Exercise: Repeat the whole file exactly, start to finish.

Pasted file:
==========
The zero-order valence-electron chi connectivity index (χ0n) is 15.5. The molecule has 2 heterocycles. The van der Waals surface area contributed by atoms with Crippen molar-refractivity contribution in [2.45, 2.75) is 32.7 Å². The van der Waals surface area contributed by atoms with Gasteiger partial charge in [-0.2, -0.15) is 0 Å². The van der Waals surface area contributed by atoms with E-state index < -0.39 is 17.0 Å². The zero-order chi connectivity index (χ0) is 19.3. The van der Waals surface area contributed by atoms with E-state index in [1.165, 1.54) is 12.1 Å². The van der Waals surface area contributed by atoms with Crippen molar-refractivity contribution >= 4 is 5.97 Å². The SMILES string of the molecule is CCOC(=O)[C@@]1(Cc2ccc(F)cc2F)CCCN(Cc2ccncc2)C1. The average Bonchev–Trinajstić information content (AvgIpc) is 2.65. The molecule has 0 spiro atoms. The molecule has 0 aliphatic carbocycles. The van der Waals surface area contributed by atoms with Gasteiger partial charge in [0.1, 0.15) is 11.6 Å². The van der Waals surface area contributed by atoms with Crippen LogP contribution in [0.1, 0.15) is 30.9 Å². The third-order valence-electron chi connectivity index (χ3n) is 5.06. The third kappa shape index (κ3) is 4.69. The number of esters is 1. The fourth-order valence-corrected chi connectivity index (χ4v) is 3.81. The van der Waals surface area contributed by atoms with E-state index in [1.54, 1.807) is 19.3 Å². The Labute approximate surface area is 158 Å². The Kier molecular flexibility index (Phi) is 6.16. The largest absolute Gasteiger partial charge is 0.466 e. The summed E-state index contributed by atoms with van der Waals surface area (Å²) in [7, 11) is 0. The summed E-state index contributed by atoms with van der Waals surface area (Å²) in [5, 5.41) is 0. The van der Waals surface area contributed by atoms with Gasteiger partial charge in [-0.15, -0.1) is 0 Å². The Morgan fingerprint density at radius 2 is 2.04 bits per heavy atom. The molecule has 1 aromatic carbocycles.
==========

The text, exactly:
The zero-order valence-electron chi connectivity index (χ0n) is 15.5. The molecule has 2 heterocycles. The van der Waals surface area contributed by atoms with Crippen molar-refractivity contribution in [2.45, 2.75) is 32.7 Å². The van der Waals surface area contributed by atoms with Gasteiger partial charge in [-0.2, -0.15) is 0 Å². The van der Waals surface area contributed by atoms with E-state index < -0.39 is 17.0 Å². The zero-order chi connectivity index (χ0) is 19.3. The van der Waals surface area contributed by atoms with E-state index in [1.165, 1.54) is 12.1 Å². The van der Waals surface area contributed by atoms with Crippen molar-refractivity contribution >= 4 is 5.97 Å². The SMILES string of the molecule is CCOC(=O)[C@@]1(Cc2ccc(F)cc2F)CCCN(Cc2ccncc2)C1. The average Bonchev–Trinajstić information content (AvgIpc) is 2.65. The molecule has 0 spiro atoms. The molecule has 0 aliphatic carbocycles. The van der Waals surface area contributed by atoms with Gasteiger partial charge in [0.1, 0.15) is 11.6 Å². The van der Waals surface area contributed by atoms with Crippen LogP contribution in [0.1, 0.15) is 30.9 Å². The third-order valence-electron chi connectivity index (χ3n) is 5.06. The third kappa shape index (κ3) is 4.69. The number of esters is 1. The fourth-order valence-corrected chi connectivity index (χ4v) is 3.81. The van der Waals surface area contributed by atoms with E-state index in [1.54, 1.807) is 19.3 Å². The Labute approximate surface area is 158 Å². The Kier molecular flexibility index (Phi) is 6.16. The largest absolute Gasteiger partial charge is 0.466 e. The summed E-state index contributed by atoms with van der Waals surface area (Å²) in [7, 11) is 0. The summed E-state index contributed by atoms with van der Waals surface area (Å²) in [5, 5.41) is 0. The van der Waals surface area contributed by atoms with Gasteiger partial charge in [-0.15, -0.1) is 0 Å². The Morgan fingerprint density at radius 2 is 2.04 bits per heavy atom. The molecule has 1 aromatic carbocycles.